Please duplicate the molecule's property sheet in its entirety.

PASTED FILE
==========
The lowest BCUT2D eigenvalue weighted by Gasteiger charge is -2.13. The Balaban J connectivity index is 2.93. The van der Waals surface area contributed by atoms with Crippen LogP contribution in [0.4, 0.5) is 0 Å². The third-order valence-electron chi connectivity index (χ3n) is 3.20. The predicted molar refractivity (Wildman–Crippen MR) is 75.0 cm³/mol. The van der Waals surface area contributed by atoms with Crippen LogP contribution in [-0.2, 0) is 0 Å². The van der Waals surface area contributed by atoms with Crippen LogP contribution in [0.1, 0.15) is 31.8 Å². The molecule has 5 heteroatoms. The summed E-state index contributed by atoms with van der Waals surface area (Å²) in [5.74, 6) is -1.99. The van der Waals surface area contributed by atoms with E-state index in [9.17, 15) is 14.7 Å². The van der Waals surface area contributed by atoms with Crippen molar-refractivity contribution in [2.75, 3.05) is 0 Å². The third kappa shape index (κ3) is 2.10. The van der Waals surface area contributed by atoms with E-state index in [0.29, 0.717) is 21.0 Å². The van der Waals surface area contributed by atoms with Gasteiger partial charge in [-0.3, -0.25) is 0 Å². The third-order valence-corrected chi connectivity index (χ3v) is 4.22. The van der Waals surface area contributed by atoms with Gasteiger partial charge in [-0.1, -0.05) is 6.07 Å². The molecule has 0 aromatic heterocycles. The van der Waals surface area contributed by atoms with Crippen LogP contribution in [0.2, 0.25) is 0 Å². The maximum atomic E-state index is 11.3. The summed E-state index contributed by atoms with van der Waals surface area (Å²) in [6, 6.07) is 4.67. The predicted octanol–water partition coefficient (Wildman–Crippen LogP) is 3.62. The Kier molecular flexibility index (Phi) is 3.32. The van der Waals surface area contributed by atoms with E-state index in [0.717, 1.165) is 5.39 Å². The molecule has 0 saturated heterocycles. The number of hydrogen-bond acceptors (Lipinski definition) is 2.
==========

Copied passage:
The lowest BCUT2D eigenvalue weighted by Gasteiger charge is -2.13. The Balaban J connectivity index is 2.93. The van der Waals surface area contributed by atoms with Crippen LogP contribution in [0.4, 0.5) is 0 Å². The third-order valence-electron chi connectivity index (χ3n) is 3.20. The predicted molar refractivity (Wildman–Crippen MR) is 75.0 cm³/mol. The van der Waals surface area contributed by atoms with Crippen LogP contribution in [-0.2, 0) is 0 Å². The van der Waals surface area contributed by atoms with Crippen LogP contribution in [0.1, 0.15) is 31.8 Å². The molecule has 5 heteroatoms. The summed E-state index contributed by atoms with van der Waals surface area (Å²) in [5.74, 6) is -1.99. The van der Waals surface area contributed by atoms with E-state index in [9.17, 15) is 14.7 Å². The van der Waals surface area contributed by atoms with Crippen molar-refractivity contribution in [2.75, 3.05) is 0 Å². The third kappa shape index (κ3) is 2.10. The van der Waals surface area contributed by atoms with E-state index in [0.29, 0.717) is 21.0 Å². The van der Waals surface area contributed by atoms with Gasteiger partial charge in [-0.3, -0.25) is 0 Å². The third-order valence-corrected chi connectivity index (χ3v) is 4.22. The van der Waals surface area contributed by atoms with Gasteiger partial charge in [-0.1, -0.05) is 6.07 Å². The molecule has 0 aromatic heterocycles. The van der Waals surface area contributed by atoms with Crippen LogP contribution in [0.2, 0.25) is 0 Å². The maximum atomic E-state index is 11.3. The summed E-state index contributed by atoms with van der Waals surface area (Å²) in [6, 6.07) is 4.67. The predicted octanol–water partition coefficient (Wildman–Crippen LogP) is 3.62. The Kier molecular flexibility index (Phi) is 3.32. The van der Waals surface area contributed by atoms with E-state index in [0.717, 1.165) is 5.39 Å². The molecule has 0 saturated heterocycles. The number of hydrogen-bond acceptors (Lipinski definition) is 2.